This is a big part of why current metal bikes often ride so poorly compared to the frames from the 1990s and earlier. Designing bikes to pass a machine fatigue test has led to oversize tubing and a move away from what made bicycles so great that was learned through decades of trial and error. Now we have a ton of bikes that suck to ride but hey they'll last forever or at least pass 100,000 cycles on this here testing jig

I see this as nothing less than anti-steel propaganda to increase market share for new non-steel frame material. It would not surprise me in the least if this was another example of "Studies show sugar is a super important part of the human diet" (Paid for by a grant from Sugar Industry LLC).
That is some crazy conspiratorial blather. Wow. Your fiction writing is oppositional to the industry comprised of thousands of engineers. Did you go to engineering school? Of course not. I did.
I just bought...a warranty replacement. Specialized Allez Elite. It has excellent ride quality and is laterally stiff out of the saddle.
The Allez to let you know began at Specialized as 'a steel bike'. Specialized abandoned steel. They believe Al is better. I agree.
Now after 30 years, the new Allez which derives much of its design DNA from the slightly more aggressive carbon Tarmac, the new Allez is in its '37th' design iteration.
I prefer the performance of this bike to 'any steel bike'.

I likely have owned twice as many steel bikes as you.

Manufacturers can make bikes out of anything they want...marble, lead, copper, steel, cardboard or aluminum. They choose Al because it has the best relationship of density aka strength to weight ratio and low modulus of elasticity. Manufacturers can make all their top bikes out of steel or Ti but they don't. Aluminum is the chosen material...including being known its fatigue resistance as chicken little Dr. I reminds us who better not take an airplane ride if he wants to survive or drive an F150.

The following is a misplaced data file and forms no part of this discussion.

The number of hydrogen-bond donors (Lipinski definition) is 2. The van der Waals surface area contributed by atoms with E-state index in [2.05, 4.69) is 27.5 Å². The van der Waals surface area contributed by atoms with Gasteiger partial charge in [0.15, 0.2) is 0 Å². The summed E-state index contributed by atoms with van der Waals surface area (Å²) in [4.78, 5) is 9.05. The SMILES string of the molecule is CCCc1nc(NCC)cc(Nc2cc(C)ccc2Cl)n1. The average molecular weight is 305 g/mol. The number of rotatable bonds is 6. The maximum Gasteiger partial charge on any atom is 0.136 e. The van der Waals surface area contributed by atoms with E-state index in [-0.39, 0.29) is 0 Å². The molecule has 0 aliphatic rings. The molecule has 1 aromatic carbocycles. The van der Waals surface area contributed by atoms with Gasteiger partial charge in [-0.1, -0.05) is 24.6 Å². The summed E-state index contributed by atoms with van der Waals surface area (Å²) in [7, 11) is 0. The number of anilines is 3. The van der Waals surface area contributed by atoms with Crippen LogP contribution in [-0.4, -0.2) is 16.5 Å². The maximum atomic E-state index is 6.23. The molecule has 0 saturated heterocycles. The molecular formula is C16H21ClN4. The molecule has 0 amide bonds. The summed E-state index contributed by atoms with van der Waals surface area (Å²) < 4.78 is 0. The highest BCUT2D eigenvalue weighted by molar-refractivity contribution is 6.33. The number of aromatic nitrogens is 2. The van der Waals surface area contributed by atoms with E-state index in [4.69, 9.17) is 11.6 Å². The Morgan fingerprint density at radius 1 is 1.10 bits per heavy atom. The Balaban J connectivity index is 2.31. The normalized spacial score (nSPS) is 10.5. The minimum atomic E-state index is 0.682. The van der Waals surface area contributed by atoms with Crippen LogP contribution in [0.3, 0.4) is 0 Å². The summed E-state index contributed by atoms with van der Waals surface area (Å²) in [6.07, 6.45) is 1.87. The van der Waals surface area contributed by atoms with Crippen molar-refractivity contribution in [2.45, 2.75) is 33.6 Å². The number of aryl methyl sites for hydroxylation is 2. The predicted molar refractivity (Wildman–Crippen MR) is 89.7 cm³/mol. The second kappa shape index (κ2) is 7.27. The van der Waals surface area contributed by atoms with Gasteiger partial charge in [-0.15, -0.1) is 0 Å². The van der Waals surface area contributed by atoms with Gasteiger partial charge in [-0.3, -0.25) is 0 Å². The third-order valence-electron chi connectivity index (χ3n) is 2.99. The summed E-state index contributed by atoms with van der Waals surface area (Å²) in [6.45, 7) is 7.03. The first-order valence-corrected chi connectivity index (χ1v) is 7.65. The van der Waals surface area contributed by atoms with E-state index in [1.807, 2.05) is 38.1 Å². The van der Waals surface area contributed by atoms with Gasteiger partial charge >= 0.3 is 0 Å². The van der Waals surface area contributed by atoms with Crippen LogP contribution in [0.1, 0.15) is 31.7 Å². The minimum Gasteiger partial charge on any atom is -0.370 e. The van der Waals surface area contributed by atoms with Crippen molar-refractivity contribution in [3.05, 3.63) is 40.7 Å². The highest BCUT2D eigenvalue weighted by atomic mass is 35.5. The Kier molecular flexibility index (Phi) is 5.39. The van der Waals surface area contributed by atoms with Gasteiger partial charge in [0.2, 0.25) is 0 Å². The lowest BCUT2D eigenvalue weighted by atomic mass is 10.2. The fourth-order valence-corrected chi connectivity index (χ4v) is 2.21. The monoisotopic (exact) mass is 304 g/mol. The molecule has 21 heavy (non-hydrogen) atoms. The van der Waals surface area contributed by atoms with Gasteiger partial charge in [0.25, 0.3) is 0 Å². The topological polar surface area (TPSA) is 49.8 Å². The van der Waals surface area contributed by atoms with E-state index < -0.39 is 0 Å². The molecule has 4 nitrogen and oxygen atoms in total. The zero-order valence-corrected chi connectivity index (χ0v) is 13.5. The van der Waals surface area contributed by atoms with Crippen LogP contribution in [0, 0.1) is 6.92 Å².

People that don't know why materials are chosen for their qualities can speculate until the cows come home because they don't get it and likely never will. Steel is heavy and if you built it light its as whippy as a willow tree in the wind.

Enjoy your steel bike and I am sure you do. But for performance, if not choosing carbon fiber, its Al and not steel or Ti. Find a guy with a beard to make you one of the latter.

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Old 11-19-18, 07:58 AM
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I don't know what the secret combination is to the perfect frame. Materials, material sizes and thickness, geometry, rider weights and riding styles, types of roads ridden on and how they all mash together and more? But I do have some steel frame of various materials all ranging in weight from 1750g to 1900. The most noodly is 1850g Columbus SL "except" the one perfect frame that become my grail frame.

My Olympia frame is only 1510g Columbus EL-os 56x53 fillet brazed. It has the stiffest bb for climbing yet has the perfect amount of spring through the frame feeling rigid or tight at lower speed and just the right amount of spring increasing up to 100kph on down hills.